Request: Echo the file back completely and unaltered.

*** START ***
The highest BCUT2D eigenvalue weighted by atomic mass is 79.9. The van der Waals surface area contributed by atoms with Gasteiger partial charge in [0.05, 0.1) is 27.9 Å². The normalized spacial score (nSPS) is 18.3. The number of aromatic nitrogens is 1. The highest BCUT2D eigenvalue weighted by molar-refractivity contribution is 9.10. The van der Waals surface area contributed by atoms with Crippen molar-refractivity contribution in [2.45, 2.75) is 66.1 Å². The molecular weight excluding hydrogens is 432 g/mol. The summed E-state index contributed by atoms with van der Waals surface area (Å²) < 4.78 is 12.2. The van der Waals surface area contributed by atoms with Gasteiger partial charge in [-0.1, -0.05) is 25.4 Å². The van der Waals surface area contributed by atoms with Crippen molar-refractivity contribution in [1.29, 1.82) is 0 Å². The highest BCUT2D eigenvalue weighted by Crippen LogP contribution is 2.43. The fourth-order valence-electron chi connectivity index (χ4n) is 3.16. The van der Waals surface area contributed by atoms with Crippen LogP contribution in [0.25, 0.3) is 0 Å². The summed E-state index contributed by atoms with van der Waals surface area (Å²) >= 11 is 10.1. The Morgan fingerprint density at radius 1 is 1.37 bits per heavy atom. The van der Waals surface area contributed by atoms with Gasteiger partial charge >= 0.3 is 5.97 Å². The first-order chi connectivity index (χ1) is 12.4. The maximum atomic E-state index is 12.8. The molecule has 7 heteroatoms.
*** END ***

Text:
The highest BCUT2D eigenvalue weighted by atomic mass is 79.9. The van der Waals surface area contributed by atoms with Gasteiger partial charge in [0.05, 0.1) is 27.9 Å². The normalized spacial score (nSPS) is 18.3. The number of aromatic nitrogens is 1. The highest BCUT2D eigenvalue weighted by molar-refractivity contribution is 9.10. The van der Waals surface area contributed by atoms with Crippen molar-refractivity contribution in [2.45, 2.75) is 66.1 Å². The molecular weight excluding hydrogens is 432 g/mol. The summed E-state index contributed by atoms with van der Waals surface area (Å²) < 4.78 is 12.2. The van der Waals surface area contributed by atoms with Gasteiger partial charge in [-0.1, -0.05) is 25.4 Å². The van der Waals surface area contributed by atoms with Crippen molar-refractivity contribution in [1.29, 1.82) is 0 Å². The highest BCUT2D eigenvalue weighted by Crippen LogP contribution is 2.43. The fourth-order valence-electron chi connectivity index (χ4n) is 3.16. The van der Waals surface area contributed by atoms with Crippen LogP contribution in [0.25, 0.3) is 0 Å². The summed E-state index contributed by atoms with van der Waals surface area (Å²) >= 11 is 10.1. The Morgan fingerprint density at radius 1 is 1.37 bits per heavy atom. The van der Waals surface area contributed by atoms with Gasteiger partial charge >= 0.3 is 5.97 Å². The first-order chi connectivity index (χ1) is 12.4. The maximum atomic E-state index is 12.8. The molecule has 7 heteroatoms.